The last time, the last stretch was when coming down from Cambridge where I’d been staying with Lowes Dickenson — Cambridge and Bloomsbury had made a kind of alliance against the Royal Academy Chelsea and the traditionalists, and I was then once again much with Cambridge. I had got into the carriage, which was full when, as the train began to start, a man hurried up, entered and then saw no place to put his suitcase and little to sit. Looking up, I saw it was Glyn, asked him to put his suitcase under my seat and to sit beside me. He was as gay as ever, came to see where I was then living with Christopher Wood, and, they too liking each other, we saw once again one another frequently. The last spell together was when Wood and I picked him up at Chartres and Christopher drove him and me through the west of France down to Carcasonne — that fantastic reconstructed medieval fortress town which stands like a frontier castle between the Atlantic side of France and the Mediterranean. We arrived at night and in a storm of rain and Glyn, as we found rooms in the hotel, had a telegram from Paris asking him to come as soon as possible. It was from Vivian Forbes, and so my last tour with him closed — as had the one before I had taken with him to Italy with his hurrying off that he might be of use to a friend. Actually my last sight of him was a number of years after. He would send for me now and then suddenly — once when he had, as it were, gone to ground in a strange house in that strange desert of houses to the west of Vauxhall Bridge Road. It was a place almost sinister, for it had no windows — only skylights and was filled with rather dusty divans and old rugs on the lightless walls. He hadn’t troubled to alter it — he was simply resting for a little. Again he called for me to come to him when he had taken a brief refuge by going to bed in one of those huge hotels that tower up at the south west end of Kensington gardens. It was winter and he had drawn the curtains and was reading by a shaded light. I asked him what was wrong. He smiled away the enquiry and I never suspected that he might actually be seriously exhausted. I never heard him complain of his health or anything else, tho often about other things he would have sudden keen moments of protest, which generally broke down into laughter. The last time I spent an unbroken hour or two with him alone was, I think, when he as usual suddenly rang up and asked if I would come down and sit with him while he worked — I was to go to a lovely house in one of the small squares not far from Westminster Abbey. On arriving, I found he had the house to himself and was shown up to a very fine dining room. He was decorating it for a friend — all in that what I have called his moonlight tone — silvers, greens and blues. One saw in the big designs he was sketching on the walls with that wonderful readiness of technique which he commanded, the beginning of his next effort — the attempt he made to achieve a kind of bridge between the classic tradition which he loved and the new thought in art. He did not, I knew, think he had succeeded, but nevertheless he felt that the effort was worth while. After all nothing is more remarkable — it has been pointed out by all great historians of art — than the fact that often from those who cling longest to a style which most practitioners of their age have abandoned, comes — as with Bach for instance, a final flowering of the old stock which produces a yield which in its way can never be surpassed.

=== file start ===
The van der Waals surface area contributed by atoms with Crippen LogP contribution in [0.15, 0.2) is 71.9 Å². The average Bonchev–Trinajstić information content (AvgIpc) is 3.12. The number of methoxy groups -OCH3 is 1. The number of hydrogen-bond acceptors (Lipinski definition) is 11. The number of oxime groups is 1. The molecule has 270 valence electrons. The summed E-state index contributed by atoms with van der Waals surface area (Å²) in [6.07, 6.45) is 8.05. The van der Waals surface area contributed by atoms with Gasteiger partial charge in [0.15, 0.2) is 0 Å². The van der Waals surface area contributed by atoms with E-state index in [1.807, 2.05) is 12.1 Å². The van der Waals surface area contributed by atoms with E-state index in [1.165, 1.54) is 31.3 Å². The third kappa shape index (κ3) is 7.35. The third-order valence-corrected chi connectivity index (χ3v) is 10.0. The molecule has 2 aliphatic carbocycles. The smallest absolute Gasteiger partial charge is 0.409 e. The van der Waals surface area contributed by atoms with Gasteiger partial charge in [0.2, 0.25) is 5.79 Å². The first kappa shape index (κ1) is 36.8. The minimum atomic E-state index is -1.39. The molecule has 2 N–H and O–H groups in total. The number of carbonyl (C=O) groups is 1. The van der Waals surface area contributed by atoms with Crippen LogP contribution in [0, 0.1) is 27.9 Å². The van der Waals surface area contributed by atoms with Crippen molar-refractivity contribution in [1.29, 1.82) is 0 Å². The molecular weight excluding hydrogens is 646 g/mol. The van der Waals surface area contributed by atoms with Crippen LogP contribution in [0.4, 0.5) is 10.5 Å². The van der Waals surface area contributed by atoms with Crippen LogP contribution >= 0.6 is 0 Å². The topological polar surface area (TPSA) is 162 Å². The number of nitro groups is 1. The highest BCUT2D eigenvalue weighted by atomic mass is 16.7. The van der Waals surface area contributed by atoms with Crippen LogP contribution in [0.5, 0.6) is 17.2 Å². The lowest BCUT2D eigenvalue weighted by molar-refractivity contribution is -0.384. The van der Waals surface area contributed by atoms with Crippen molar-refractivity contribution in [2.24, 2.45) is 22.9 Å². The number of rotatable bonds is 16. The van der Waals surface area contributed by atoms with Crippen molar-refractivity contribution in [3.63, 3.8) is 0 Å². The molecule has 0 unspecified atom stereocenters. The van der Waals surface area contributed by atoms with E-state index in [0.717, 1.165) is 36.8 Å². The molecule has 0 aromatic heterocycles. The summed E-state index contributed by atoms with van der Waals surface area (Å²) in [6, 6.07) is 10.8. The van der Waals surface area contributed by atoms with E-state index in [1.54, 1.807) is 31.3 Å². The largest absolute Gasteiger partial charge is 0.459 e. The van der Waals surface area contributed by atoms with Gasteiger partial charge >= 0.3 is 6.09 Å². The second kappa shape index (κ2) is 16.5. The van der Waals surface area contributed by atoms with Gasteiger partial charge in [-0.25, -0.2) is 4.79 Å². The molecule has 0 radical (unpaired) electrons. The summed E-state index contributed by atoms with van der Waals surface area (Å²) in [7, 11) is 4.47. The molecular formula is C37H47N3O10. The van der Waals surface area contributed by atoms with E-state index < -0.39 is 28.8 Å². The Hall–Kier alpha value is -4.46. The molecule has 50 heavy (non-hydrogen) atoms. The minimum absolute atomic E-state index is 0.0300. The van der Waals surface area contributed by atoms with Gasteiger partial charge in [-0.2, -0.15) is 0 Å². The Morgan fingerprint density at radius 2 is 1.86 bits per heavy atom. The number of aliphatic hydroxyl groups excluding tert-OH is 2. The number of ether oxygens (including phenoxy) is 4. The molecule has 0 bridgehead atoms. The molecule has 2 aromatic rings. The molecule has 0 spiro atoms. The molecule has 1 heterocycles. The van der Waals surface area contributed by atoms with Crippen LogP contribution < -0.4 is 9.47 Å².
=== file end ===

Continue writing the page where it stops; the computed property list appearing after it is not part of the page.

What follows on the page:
His taste was certainly catholic. In Chinese work he had a special pleasure, always picking up small pieces of carving which had given him pleasure. Once when I was ill in bed, he called and put beside me a Chinese carving of a duck, done in some smoky crystal, with a spray of lotus in its mouth. “I’m going to leave that with you while you are in bed, it will cheer you up. Don’t you see, it’s so like the delicate way that Daisy eats a piece of spaghetti.” He could be biting too in a humorous way. He knew I had a young critic friend who had said hard things about his art, a man who too was of no little elegance and with something of Glyn’s love of textures — “Do you know what I think of, when I think of him?” he asked me (They had incidentally never met) “I think of a piece of rather worn velvet lying in the corner of a dusty drawer.”